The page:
Google Chrome Delivers Enterprise Deployment and Management
Google Chrome looks ever more ready for IT-sanctioned use on
enterprise Windows PCs, as Google delivered new enterprise-ready installation
packages and configuration options allowing administrators to centrally manage
availability, freshness and operational behavior of the browser.
Last month, Google simultaneously released a pair of enhancements to Google Chrome that should make the up-and-coming browser more palatable for use in the enterprise, delivering a new Windows installer package compatible with standard enterprise software deployment tools, along with a set of new policy templates that provide centralized management over some aspects of the browser's capabilities and security.
As is the case with Chrome when installed as part of the Google Pack, the new MSI package (GoogleChromeStandaloneEnterprise.msi, downloadable from http://www.google.com/chrome/eula.html?msi=true) installs the browser within the Windows Program Files directory, making the browser accessible to all local or domain-based user accounts on the computer. Contrast this to Chrome's typical Web-based installation process, which installs an instance of the browser within the interactive user's personal Windows profile in Windows XP, Windows Vista or Windows 7.
I deployed the MSI package to both Windows XP Professional SP3-based and Windows 7 Professional-based client virtual machines-each configured as domain clients in a Windows Server 2008 R2-based Active Directory domain. Using AD (Active Directory) Group Policy, I deployed the software to all members of an AD OU (Organizational Unit), and after manually forcing a refresh of Group Policies on each client, the software installed successfully on each machine at next reboot.
After installation, I found that Chrome recognized every iteration of the browser installed within user profiles. The next time each user with Chrome already installed tried to access their instance, Chrome popped a notification that the new systemwide version would replace the user-level instance. The user's bookmarks and saved passwords are migrated to the new version in the process, but I found extensions are not automatically moved at the same time, requiring the user to reinstall them manually instead.
Because the systemwide version is installed into a part of the client operating system where Standard (limited) rights Windows users cannot make modifications, Google documents that the MSI package includes a systemwide iteration of Google Updater that will automatically upgrade the browser when new revisions are released, no matter the effective Windows permission level of the user. I was unable to verify this capability, however, as Google released no new versions during my test.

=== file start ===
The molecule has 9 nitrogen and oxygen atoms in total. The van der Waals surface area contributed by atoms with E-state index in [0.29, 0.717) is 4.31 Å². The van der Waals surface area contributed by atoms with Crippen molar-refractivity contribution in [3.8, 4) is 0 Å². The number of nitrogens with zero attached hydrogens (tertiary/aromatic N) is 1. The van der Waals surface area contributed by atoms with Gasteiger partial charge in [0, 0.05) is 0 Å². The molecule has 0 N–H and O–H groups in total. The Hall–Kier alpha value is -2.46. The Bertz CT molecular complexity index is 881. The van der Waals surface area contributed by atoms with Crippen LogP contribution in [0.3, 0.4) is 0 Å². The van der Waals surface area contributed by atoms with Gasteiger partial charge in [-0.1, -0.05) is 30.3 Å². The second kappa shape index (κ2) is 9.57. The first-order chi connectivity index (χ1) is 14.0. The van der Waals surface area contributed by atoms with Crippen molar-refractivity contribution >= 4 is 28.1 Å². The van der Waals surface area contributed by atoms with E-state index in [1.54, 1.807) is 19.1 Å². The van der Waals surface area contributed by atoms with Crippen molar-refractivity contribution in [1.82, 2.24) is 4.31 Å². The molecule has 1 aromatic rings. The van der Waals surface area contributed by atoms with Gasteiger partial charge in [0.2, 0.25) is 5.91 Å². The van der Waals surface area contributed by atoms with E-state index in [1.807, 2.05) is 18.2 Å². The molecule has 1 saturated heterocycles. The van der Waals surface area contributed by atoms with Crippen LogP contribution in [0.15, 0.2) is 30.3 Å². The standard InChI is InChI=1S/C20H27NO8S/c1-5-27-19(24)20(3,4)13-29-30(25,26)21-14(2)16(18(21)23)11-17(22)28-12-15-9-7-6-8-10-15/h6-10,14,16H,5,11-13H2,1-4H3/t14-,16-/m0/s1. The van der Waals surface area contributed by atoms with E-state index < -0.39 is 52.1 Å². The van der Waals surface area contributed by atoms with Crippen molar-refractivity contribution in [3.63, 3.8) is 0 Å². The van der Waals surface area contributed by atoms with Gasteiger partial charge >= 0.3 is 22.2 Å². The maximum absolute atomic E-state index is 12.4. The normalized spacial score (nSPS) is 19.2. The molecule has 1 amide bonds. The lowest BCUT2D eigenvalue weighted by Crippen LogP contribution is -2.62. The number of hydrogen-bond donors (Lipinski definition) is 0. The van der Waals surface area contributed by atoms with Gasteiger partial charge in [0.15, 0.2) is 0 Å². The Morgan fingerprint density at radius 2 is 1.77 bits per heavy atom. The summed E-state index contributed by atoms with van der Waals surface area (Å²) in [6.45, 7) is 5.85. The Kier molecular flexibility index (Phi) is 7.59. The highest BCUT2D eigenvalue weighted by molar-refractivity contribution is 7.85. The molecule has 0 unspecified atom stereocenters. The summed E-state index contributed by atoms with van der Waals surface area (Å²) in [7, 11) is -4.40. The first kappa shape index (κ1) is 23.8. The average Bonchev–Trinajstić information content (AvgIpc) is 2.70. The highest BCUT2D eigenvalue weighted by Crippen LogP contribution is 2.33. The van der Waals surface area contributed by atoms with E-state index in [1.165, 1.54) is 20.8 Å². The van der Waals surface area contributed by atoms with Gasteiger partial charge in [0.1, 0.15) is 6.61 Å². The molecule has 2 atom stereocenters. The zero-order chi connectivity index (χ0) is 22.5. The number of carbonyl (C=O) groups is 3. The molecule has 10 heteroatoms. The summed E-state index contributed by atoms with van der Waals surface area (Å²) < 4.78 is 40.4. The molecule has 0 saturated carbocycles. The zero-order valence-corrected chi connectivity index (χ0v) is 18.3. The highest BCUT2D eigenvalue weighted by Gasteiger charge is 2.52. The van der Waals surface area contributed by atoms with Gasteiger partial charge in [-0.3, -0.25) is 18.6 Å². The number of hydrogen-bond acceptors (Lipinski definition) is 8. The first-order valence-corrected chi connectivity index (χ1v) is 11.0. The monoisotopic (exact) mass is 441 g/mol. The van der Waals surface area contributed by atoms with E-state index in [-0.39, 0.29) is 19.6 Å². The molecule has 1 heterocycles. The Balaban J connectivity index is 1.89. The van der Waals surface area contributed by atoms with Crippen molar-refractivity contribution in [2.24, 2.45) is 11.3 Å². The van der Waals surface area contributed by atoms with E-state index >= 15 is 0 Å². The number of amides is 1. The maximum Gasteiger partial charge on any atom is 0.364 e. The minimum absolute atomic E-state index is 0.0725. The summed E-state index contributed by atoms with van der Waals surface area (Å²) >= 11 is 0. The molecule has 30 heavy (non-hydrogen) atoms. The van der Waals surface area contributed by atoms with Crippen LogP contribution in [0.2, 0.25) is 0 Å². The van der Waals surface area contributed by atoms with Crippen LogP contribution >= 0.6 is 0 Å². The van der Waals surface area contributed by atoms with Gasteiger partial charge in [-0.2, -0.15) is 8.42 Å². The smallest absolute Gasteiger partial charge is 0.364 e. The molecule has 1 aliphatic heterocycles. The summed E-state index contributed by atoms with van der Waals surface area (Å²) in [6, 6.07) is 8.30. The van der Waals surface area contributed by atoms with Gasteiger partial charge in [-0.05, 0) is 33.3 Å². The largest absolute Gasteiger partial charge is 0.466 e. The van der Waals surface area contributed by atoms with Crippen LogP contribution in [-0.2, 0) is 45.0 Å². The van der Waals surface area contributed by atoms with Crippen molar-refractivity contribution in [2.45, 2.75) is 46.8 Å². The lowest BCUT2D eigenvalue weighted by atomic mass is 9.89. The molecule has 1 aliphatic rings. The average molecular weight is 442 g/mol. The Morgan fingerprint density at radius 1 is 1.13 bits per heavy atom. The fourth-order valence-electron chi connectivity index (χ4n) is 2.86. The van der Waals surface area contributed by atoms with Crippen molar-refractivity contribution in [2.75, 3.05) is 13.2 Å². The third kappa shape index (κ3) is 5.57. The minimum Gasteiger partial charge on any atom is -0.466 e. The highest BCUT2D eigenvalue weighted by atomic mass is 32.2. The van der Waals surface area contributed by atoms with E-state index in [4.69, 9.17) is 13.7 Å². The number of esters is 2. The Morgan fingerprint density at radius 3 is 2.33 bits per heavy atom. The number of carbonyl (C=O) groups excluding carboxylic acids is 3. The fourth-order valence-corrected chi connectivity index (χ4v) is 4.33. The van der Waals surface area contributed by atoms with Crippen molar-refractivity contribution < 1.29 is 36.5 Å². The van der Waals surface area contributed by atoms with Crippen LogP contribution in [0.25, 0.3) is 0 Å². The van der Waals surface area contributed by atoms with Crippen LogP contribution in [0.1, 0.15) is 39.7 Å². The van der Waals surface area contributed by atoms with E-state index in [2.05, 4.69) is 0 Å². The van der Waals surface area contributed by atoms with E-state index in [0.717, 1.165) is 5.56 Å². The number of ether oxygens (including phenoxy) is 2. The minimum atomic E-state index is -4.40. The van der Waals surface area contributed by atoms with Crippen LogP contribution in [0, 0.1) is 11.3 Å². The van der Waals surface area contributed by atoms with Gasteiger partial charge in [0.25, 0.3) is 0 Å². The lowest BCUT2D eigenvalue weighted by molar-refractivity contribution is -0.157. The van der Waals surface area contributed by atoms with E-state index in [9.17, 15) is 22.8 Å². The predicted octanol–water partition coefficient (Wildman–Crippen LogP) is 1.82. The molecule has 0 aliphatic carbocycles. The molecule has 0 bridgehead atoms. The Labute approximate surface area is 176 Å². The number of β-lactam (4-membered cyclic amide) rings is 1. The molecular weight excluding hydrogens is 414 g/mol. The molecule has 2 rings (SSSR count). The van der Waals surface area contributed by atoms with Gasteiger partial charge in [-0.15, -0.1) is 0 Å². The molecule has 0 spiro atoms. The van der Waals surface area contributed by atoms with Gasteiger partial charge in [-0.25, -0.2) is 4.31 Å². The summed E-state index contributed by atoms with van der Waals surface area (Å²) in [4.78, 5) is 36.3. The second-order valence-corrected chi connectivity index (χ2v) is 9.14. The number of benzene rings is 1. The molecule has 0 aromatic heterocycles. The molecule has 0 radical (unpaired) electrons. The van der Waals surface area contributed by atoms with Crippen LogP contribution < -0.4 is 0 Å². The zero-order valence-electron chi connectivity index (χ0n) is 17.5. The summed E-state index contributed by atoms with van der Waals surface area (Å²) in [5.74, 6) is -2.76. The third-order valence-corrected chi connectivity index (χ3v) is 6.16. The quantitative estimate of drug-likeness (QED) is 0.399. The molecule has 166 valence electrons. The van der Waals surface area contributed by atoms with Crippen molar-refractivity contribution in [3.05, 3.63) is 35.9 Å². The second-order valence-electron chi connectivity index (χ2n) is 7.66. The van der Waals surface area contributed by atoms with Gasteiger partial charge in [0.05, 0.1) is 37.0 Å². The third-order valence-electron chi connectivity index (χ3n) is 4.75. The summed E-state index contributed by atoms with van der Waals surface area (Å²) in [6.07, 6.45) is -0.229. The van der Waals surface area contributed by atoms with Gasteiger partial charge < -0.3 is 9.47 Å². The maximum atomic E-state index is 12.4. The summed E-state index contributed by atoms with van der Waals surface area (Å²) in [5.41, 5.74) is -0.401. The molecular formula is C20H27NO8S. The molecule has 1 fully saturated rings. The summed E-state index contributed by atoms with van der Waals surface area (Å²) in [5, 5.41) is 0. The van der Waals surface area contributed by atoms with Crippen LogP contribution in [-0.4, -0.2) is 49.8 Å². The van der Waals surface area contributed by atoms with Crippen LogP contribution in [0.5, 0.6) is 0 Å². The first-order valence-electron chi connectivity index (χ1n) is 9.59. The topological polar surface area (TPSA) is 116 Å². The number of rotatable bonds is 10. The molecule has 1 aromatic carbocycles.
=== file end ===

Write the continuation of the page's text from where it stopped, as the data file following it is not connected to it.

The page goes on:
[Group Policy Management]
Aside from the installer, Google at the same time released Group Policy Administrative Templates for Windows. This feature allows IT workers to centrally control some aspects of the functionality and security of Google Chrome instances deployed throughout the domain.
The initial templates shipped by Google include 36 policy items. Among the available policies, I found I could control proxy server use and settings, preset default tabs and homepages, change the search provider, blacklist some or all browser extensions and control password saving behavior.
The complete list of policies can be found here http://www.google.com/support/a/bin/answer.py?hlrm=en&answer=187206.
From Windows' GPMC (Group Policy Management Console), I configured and applied a Chrome policy that blacklisted a few extensions, kept Chrome from displaying the user's history, and enabled the Website password manager while denying the user the ability to see saved passwords in clear text. I also set a couple of default-tab homepages, and changed the search provider to Bing.
Once linked to an AD object, I found the policies worked exactly as described although two of the policies required a bit of tinkering. Specifically, I needed to adjust the search string set in Group Policy to match the format expected by Bing. Meanwhile, to blacklist specific extensions, I found I needed to locate each extension ID. Unfortunately, the only way I found I could discover that ID number was to install the extension within an existing version of Chrome, then look up the value by typing chrome://extensions in the search bar. Administrators can easily issue a blanket extension blacklist without this step, however.
Google delivers the Administrative Templates in both ADM and ADMX flavors, so administrators will be able to configure Chrome behavior on both legacy Windows XP systems and newer systems running Windows 7 or Windows Vista. The policies contained within each template format are the same, but as is customary with Group Policy, administrators would implement and deploy each in a slightly different manner. While ADM templates are appended to each individual Group Policy Object that will use Google's policy controls from the GPMC, administrators can publish ADMX templates (and their associated language files) directly to a central store within the AD SYSVOL (System Volume) using Windows Explorer.
Administrators can choose to use the ADM-based templates to manage Vista- or 7-based machines, but will lose any benefits conferred by the newer format-like international localization of language files and reduced SYSVOL bloat caused by excessive policy and object replication in a large domain.
The Group Policy templates also do not need to be used exclusively with the MSI version of Chrome, as I found in my tests that most applied policies also take effect on user-specific iterations, as well.
Administrators should note that all these policies are AD Computer Policies, so any defined policies applied to a given workstation will be in effect for all users of that computer regardless of the user's rights or privileges.